Luckily the rain held off long enough for an enjoyable tour of the Five Forks battlefield with historians Keith Bohannon and Peter Carmichael. We concentrated mainly in the area along White Oak Road and managed to locate and follow Pickett’s refuse line on his left flank. The terrain is difficult to interpret given the height of the trees, but the area around the Gravelly Run Church, which served as the jump off point for Warren’s April 1 attack, gave me a sense of the rolling landscape and a better understanding of just how vulnerable Pickett’s division was along the White Oak Road. From there we headed on over to the Five Forks intersection where we met NPS historian, Tracy Chernault. Tracy was kind enough to take us over to the new visitor center building which is slated to open in the next few months. It’s a marked improvement over the little shack that is currently being used at the intersection. That building will be demolished and the two monuments will be moved to the visitor center. From there we explored the Confederate right and drove to the approximate spot where Warren was relieved of command along with the field where Custer’s cavalry saw some heavy fighting. Finally, we stopped at Sutherland Station and Fort Gregg.
Keith and Peter did a first rate job of explaining the ebb and flow of battle to me. One can’t help but be impressed with their level of knowledge and their passion for battlefield interpretation. Click here for additional photos.
I‘ve never been to the Five Forks battlefield. Luckily for me, today I am spending the day with two historians who know the battlefield well. See you on Wednesday with a report and photographs. Let’s hope it’s not a total washout.
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It’s reasonable to wonder how the public discourse might have been different had James Loewen and Edward Sebesta bypassed the ridiculous idea of petitioning the president not to place a wreath a the Confederate monument at Arlington and instead add a wreath to the African American Civil War Memorial in downtown Washington. Two things would have been accomplished. On the one hand their letter would have raised awareness of the history of the Arlington Monument and its symbolism and it would have highlighted an aspect of the Civil War that continues to fly under most people’s radar screen when it comes to our memory of the Civil War. Instead Loewen and Sebesta provided just one more forum for the crazies who spend their days clogging up message boards with their reactionary neo-Confederate hogwash. Just look at the comments section at HNN.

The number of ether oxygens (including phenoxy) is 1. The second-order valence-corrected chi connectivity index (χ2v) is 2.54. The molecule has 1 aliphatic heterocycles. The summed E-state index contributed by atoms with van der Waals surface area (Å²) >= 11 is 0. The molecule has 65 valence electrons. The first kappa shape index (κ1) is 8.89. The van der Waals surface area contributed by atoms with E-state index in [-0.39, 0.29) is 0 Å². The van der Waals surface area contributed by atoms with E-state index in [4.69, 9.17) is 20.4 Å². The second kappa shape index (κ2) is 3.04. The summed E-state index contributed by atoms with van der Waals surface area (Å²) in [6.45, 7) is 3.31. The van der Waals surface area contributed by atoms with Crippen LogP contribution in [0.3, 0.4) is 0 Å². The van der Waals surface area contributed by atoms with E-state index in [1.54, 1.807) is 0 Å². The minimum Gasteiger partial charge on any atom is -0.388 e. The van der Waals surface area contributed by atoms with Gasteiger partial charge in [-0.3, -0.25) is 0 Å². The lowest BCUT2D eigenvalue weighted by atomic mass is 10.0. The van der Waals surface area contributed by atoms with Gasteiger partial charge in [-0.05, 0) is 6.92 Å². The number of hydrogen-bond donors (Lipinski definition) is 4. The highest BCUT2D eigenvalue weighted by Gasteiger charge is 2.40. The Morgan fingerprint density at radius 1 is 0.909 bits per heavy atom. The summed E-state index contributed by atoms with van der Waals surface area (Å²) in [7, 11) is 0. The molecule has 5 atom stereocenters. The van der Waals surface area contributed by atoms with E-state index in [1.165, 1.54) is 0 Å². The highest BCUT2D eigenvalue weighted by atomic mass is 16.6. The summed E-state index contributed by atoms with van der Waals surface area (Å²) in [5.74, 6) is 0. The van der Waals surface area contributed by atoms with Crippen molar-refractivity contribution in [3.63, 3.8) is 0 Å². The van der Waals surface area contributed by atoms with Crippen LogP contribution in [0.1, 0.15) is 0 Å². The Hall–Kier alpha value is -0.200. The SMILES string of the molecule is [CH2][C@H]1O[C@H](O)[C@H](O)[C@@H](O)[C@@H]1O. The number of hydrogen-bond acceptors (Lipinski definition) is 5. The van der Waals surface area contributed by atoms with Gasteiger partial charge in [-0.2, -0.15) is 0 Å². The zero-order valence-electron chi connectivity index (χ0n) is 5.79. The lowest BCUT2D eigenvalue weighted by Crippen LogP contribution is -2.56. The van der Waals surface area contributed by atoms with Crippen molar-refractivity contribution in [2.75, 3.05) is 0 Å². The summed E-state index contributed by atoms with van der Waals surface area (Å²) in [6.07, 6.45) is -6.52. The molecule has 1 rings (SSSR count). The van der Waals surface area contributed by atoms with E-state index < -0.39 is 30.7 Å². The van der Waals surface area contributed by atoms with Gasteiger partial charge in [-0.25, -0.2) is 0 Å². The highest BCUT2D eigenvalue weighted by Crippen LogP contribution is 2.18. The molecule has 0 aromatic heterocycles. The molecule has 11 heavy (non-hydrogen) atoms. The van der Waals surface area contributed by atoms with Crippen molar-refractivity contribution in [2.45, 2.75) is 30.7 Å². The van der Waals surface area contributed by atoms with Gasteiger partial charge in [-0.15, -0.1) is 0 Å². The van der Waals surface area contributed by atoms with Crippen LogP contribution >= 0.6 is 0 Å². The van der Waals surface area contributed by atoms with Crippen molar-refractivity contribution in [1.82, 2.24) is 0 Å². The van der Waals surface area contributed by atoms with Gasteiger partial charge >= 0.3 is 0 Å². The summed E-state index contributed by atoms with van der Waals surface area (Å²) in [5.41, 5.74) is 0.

Luckily President Obama followed his instincts and/or good counsel and sent an additional wreath to the African American Civil War Memorial. Such a suggestion from Loewen and Sebesta would have diffused most of the outrage and perhaps would have served to educate that many more people.
Finally, it’s not clear where Obama got the idea to add a wreath. I’ve read a few references to Kirk Savage’s recent piece in the Washington Post, but that came out after my blog post and link to Caitlin Hopkins at Vast Public Indifference who suggested doing just that.
A historian friend of mine recently decided that he needs to add another 22 ft of shelf space to his library. To achieve this he decided to unload some back issues of the old Civil War magazine and asked if I was interested. Of course, I jumped at the offer and within a short period of time I found myself with issues going back to the mid-1980s. I don’t remember the magazine when it was known as Civil War Quarterly, but I am quite impressed with the quality of the writing. One issue in particular stood out, which featured an article on Lee at Gettysburg by Kent Masterson Brown and a painting of Lee that I have never seen before [Jan-Feb 1993]. The painting is titled, “Forever Marching” and was done by Ed Murin. I tried to find some information about Murin, but came up short. Since I couldn’t find an image Online I took one with my camera which you can see here.
I’ve never seen anything quite like this image of Lee. I would place it on the extreme opposite end of those silly prints of Lee reading to a child or praying with Jackson. [How about the jigsaw puzzle version?] As far as I can tell the closest image to Murin’s is L.M.D. Guillaume’s “Gen. Robert E. Lee at the Battle of Chancellorsville.” Lee appears bloodthirsty as he sends his men into battle and over what appears to be the graves of their comrades. What I find so striking is Lee’s eyes, which seem utterly lifeless.
Is this what James Longstreet meant when he noted in his memoir that at Gettysburg “Lee’s blood was up”? And is this a side of Lee that we would rather not be reminded of?